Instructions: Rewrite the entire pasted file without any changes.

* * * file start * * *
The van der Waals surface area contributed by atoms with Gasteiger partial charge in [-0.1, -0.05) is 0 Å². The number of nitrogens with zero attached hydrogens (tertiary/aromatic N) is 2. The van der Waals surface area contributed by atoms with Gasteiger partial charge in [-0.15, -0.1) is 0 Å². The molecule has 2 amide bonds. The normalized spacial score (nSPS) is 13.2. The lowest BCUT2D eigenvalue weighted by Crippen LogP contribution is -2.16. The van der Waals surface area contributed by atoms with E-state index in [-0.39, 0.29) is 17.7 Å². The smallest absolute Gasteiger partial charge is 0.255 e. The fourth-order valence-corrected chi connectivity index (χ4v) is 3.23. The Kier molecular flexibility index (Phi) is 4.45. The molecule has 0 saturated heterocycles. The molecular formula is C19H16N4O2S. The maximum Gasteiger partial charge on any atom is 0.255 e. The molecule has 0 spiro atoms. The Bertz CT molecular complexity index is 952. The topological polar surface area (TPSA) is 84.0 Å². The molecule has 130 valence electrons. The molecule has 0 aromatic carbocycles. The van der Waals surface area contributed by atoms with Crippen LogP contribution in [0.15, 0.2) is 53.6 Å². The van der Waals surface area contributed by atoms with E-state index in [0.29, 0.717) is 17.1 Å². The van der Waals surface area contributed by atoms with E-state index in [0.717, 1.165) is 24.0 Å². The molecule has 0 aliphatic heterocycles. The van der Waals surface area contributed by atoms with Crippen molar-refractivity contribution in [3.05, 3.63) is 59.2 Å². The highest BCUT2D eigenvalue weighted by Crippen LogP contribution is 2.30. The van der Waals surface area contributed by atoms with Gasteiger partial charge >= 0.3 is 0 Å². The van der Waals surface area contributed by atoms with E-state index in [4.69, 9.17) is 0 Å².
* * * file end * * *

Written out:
The van der Waals surface area contributed by atoms with Gasteiger partial charge in [-0.1, -0.05) is 0 Å². The number of nitrogens with zero attached hydrogens (tertiary/aromatic N) is 2. The van der Waals surface area contributed by atoms with Gasteiger partial charge in [-0.15, -0.1) is 0 Å². The molecule has 2 amide bonds. The normalized spacial score (nSPS) is 13.2. The lowest BCUT2D eigenvalue weighted by Crippen LogP contribution is -2.16. The van der Waals surface area contributed by atoms with E-state index in [-0.39, 0.29) is 17.7 Å². The smallest absolute Gasteiger partial charge is 0.255 e. The fourth-order valence-corrected chi connectivity index (χ4v) is 3.23. The Kier molecular flexibility index (Phi) is 4.45. The molecule has 0 saturated heterocycles. The molecular formula is C19H16N4O2S. The maximum Gasteiger partial charge on any atom is 0.255 e. The molecule has 0 spiro atoms. The Bertz CT molecular complexity index is 952. The topological polar surface area (TPSA) is 84.0 Å². The molecule has 130 valence electrons. The molecule has 0 aromatic carbocycles. The van der Waals surface area contributed by atoms with Crippen LogP contribution in [0.15, 0.2) is 53.6 Å². The van der Waals surface area contributed by atoms with E-state index in [0.29, 0.717) is 17.1 Å². The van der Waals surface area contributed by atoms with E-state index in [0.717, 1.165) is 24.0 Å². The molecule has 0 aliphatic heterocycles. The van der Waals surface area contributed by atoms with Crippen molar-refractivity contribution in [3.05, 3.63) is 59.2 Å². The highest BCUT2D eigenvalue weighted by Crippen LogP contribution is 2.30. The van der Waals surface area contributed by atoms with Gasteiger partial charge >= 0.3 is 0 Å². The van der Waals surface area contributed by atoms with E-state index in [4.69, 9.17) is 0 Å².